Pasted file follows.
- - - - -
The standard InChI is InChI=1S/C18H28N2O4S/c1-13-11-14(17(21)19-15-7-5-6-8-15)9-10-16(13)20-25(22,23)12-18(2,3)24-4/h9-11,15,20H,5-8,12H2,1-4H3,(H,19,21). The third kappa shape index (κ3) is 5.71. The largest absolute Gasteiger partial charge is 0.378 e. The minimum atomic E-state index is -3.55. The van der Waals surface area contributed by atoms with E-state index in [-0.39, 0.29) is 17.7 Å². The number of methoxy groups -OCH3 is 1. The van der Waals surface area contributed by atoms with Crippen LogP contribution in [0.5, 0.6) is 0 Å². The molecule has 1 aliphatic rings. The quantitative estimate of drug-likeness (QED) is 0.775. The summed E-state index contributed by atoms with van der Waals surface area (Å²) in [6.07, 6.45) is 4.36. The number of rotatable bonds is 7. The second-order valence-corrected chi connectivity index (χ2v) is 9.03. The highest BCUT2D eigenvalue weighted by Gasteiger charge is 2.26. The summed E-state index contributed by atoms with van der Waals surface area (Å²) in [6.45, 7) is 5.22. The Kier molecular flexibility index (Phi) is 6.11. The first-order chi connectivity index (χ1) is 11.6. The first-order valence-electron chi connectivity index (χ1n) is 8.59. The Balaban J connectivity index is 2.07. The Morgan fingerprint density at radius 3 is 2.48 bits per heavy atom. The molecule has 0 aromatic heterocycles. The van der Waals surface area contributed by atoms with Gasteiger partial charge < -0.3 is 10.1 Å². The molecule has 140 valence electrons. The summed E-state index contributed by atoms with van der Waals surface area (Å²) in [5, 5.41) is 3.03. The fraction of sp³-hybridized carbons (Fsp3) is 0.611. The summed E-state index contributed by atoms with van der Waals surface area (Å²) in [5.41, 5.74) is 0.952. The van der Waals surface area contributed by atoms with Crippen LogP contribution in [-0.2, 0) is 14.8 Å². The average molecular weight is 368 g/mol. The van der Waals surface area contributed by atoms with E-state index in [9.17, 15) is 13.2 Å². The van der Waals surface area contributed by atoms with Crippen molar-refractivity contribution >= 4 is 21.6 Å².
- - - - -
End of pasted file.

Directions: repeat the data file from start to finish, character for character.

The standard InChI is InChI=1S/C18H28N2O4S/c1-13-11-14(17(21)19-15-7-5-6-8-15)9-10-16(13)20-25(22,23)12-18(2,3)24-4/h9-11,15,20H,5-8,12H2,1-4H3,(H,19,21). The third kappa shape index (κ3) is 5.71. The largest absolute Gasteiger partial charge is 0.378 e. The minimum atomic E-state index is -3.55. The van der Waals surface area contributed by atoms with E-state index in [-0.39, 0.29) is 17.7 Å². The number of methoxy groups -OCH3 is 1. The van der Waals surface area contributed by atoms with Crippen LogP contribution in [0.5, 0.6) is 0 Å². The molecule has 1 aliphatic rings. The quantitative estimate of drug-likeness (QED) is 0.775. The summed E-state index contributed by atoms with van der Waals surface area (Å²) in [6.07, 6.45) is 4.36. The number of rotatable bonds is 7. The second-order valence-corrected chi connectivity index (χ2v) is 9.03. The highest BCUT2D eigenvalue weighted by Gasteiger charge is 2.26. The summed E-state index contributed by atoms with van der Waals surface area (Å²) in [6.45, 7) is 5.22. The Kier molecular flexibility index (Phi) is 6.11. The first-order chi connectivity index (χ1) is 11.6. The first-order valence-electron chi connectivity index (χ1n) is 8.59. The Balaban J connectivity index is 2.07. The Morgan fingerprint density at radius 3 is 2.48 bits per heavy atom. The molecule has 0 aromatic heterocycles. The van der Waals surface area contributed by atoms with Gasteiger partial charge < -0.3 is 10.1 Å². The molecule has 140 valence electrons. The summed E-state index contributed by atoms with van der Waals surface area (Å²) in [5, 5.41) is 3.03. The fraction of sp³-hybridized carbons (Fsp3) is 0.611. The summed E-state index contributed by atoms with van der Waals surface area (Å²) in [5.41, 5.74) is 0.952. The van der Waals surface area contributed by atoms with Crippen LogP contribution in [-0.2, 0) is 14.8 Å². The average molecular weight is 368 g/mol. The van der Waals surface area contributed by atoms with E-state index in [9.17, 15) is 13.2 Å². The van der Waals surface area contributed by atoms with Crippen molar-refractivity contribution >= 4 is 21.6 Å².